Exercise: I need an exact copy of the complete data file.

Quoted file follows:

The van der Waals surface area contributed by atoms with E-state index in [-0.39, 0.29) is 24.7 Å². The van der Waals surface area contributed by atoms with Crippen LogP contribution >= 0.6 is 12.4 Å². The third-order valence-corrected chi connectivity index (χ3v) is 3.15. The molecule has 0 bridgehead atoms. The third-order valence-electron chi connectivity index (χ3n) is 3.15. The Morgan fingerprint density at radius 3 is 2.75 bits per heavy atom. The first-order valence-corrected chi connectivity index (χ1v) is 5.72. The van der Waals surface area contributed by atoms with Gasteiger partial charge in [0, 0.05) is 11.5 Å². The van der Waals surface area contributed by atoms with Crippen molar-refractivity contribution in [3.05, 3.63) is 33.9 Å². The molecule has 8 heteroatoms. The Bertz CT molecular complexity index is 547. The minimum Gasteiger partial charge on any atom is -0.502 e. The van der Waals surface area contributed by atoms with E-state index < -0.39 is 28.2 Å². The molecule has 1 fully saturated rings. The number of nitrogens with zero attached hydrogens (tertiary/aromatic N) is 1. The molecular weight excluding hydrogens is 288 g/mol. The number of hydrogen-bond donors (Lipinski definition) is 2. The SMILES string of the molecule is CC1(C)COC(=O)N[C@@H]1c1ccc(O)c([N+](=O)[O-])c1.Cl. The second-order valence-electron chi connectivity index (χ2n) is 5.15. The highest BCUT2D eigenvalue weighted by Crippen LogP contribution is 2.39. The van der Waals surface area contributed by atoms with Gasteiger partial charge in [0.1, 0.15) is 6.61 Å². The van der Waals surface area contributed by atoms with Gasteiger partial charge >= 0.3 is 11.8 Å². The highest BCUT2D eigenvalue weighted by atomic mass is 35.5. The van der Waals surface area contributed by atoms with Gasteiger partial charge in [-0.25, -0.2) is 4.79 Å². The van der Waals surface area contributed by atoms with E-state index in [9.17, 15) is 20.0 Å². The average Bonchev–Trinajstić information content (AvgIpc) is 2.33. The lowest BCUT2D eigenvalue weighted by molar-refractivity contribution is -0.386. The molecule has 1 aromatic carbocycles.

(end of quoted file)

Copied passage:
The van der Waals surface area contributed by atoms with E-state index in [-0.39, 0.29) is 24.7 Å². The van der Waals surface area contributed by atoms with Crippen LogP contribution >= 0.6 is 12.4 Å². The third-order valence-corrected chi connectivity index (χ3v) is 3.15. The molecule has 0 bridgehead atoms. The third-order valence-electron chi connectivity index (χ3n) is 3.15. The Morgan fingerprint density at radius 3 is 2.75 bits per heavy atom. The first-order valence-corrected chi connectivity index (χ1v) is 5.72. The van der Waals surface area contributed by atoms with Gasteiger partial charge in [0, 0.05) is 11.5 Å². The van der Waals surface area contributed by atoms with Crippen molar-refractivity contribution in [3.05, 3.63) is 33.9 Å². The molecule has 8 heteroatoms. The Bertz CT molecular complexity index is 547. The minimum Gasteiger partial charge on any atom is -0.502 e. The van der Waals surface area contributed by atoms with E-state index < -0.39 is 28.2 Å². The molecule has 1 fully saturated rings. The number of nitrogens with zero attached hydrogens (tertiary/aromatic N) is 1. The molecular weight excluding hydrogens is 288 g/mol. The number of hydrogen-bond donors (Lipinski definition) is 2. The SMILES string of the molecule is CC1(C)COC(=O)N[C@@H]1c1ccc(O)c([N+](=O)[O-])c1.Cl. The second-order valence-electron chi connectivity index (χ2n) is 5.15. The highest BCUT2D eigenvalue weighted by Crippen LogP contribution is 2.39. The van der Waals surface area contributed by atoms with Gasteiger partial charge in [0.1, 0.15) is 6.61 Å². The van der Waals surface area contributed by atoms with Gasteiger partial charge >= 0.3 is 11.8 Å². The highest BCUT2D eigenvalue weighted by atomic mass is 35.5. The van der Waals surface area contributed by atoms with Gasteiger partial charge in [-0.25, -0.2) is 4.79 Å². The van der Waals surface area contributed by atoms with E-state index in [9.17, 15) is 20.0 Å². The average Bonchev–Trinajstić information content (AvgIpc) is 2.33. The lowest BCUT2D eigenvalue weighted by molar-refractivity contribution is -0.386. The molecule has 1 aromatic carbocycles.